Police in Belarus have stormed the performance of a play by an underground theatre group and detained the actors, director and other people at the performance.
British playwright Tom Stoppard told The Guardian newspaper on Friday he learned of Wednesday night’s raid through a text message sent by one of the Free Theatre’s directors.
“One had hoped that the days when artists were arrested for free expression were buried with totalitarian states, but Belarus is as close to a totalitarian state as you can get in Europe,” Stoppard told the newspaper.
The troupe was about to start a performance of Eleven Vests,Â a playÂ by Edward Bond, at a house in the capital of Minsk when armed officers burst into the building and everyone inside, about 50 people, were taken to a police station.
Radio Free Europe reported several theatre professionals from France and the Netherlands were in the audience.
According to the playwright, everyone was released three hours later, but reports say a political activist who was in the audience remains in custody.
Stoppard accused authorities of a “grotesque” attack on human rights.
Nataliya Koliyada, managing director of the theatre, said police told her that neighbours had reported people were firing weapons at the house. Eleven Vests,Â published in 1997, is about authoritarianism.
Bond’s 1965 play Saved is credited with ending theatre censorship in England.Â At the time, all plays were required to be approved by the Lord Chamberlain, the head of the Royal Household.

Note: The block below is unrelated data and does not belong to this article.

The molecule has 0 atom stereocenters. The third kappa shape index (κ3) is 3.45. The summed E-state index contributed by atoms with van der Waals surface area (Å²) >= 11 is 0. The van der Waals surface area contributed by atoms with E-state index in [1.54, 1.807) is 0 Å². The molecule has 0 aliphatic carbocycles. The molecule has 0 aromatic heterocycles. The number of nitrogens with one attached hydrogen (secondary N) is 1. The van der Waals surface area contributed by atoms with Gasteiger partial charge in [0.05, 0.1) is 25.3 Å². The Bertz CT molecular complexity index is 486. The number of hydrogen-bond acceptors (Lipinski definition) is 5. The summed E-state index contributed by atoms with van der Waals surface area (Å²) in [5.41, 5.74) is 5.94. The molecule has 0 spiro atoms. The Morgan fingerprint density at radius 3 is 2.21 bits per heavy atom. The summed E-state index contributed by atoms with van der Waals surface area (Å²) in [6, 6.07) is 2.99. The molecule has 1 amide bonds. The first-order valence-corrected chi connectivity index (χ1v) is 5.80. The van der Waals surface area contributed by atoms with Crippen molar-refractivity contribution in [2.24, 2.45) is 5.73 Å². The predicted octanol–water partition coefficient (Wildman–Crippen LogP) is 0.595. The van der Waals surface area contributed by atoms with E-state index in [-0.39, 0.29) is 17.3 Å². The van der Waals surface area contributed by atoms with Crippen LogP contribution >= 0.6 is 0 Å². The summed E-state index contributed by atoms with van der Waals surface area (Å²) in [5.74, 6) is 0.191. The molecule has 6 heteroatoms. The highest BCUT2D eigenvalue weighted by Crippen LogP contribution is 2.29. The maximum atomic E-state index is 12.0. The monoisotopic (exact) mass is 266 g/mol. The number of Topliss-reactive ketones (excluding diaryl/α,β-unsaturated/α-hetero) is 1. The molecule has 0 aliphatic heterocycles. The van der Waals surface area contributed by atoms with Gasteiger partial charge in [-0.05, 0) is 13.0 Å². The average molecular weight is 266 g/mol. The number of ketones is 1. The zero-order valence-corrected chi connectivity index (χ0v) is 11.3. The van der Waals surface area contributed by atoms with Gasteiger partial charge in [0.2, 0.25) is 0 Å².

Saved, which has a scene of a baby being stoned to death,Â would only be permitted to be staged with several cuts, the censor ruled. The producers ignored the proposed cutsÂ and were sued after the play was staged.Â The case caused such a furor that it resulted in the abolishment of theatre censorship in 1968.
Belarus,Â a former Soviet republic, is ruled with an iron fist by its leader Alexander Lukashenko. Political opposition and countercultural activities are often shut down.
Stoppard has been an outspoken supporter of the Free Theatre and had planned to be at the performance but cancelled at the last minute.
Rock star Mick Jagger, Nobel Prize laureate Harold Pinter and former Czech president Vaclav Havel are also supporters of the troupe.
The Free Theater is barred from performing in Belarus and has no permanent space.Â Nevertheless, it continues to survive, screening audiences before every performance.
The question has been asked too many times before: Why is a government afraid of a play, a performance, an audience?
- Bill Reichblum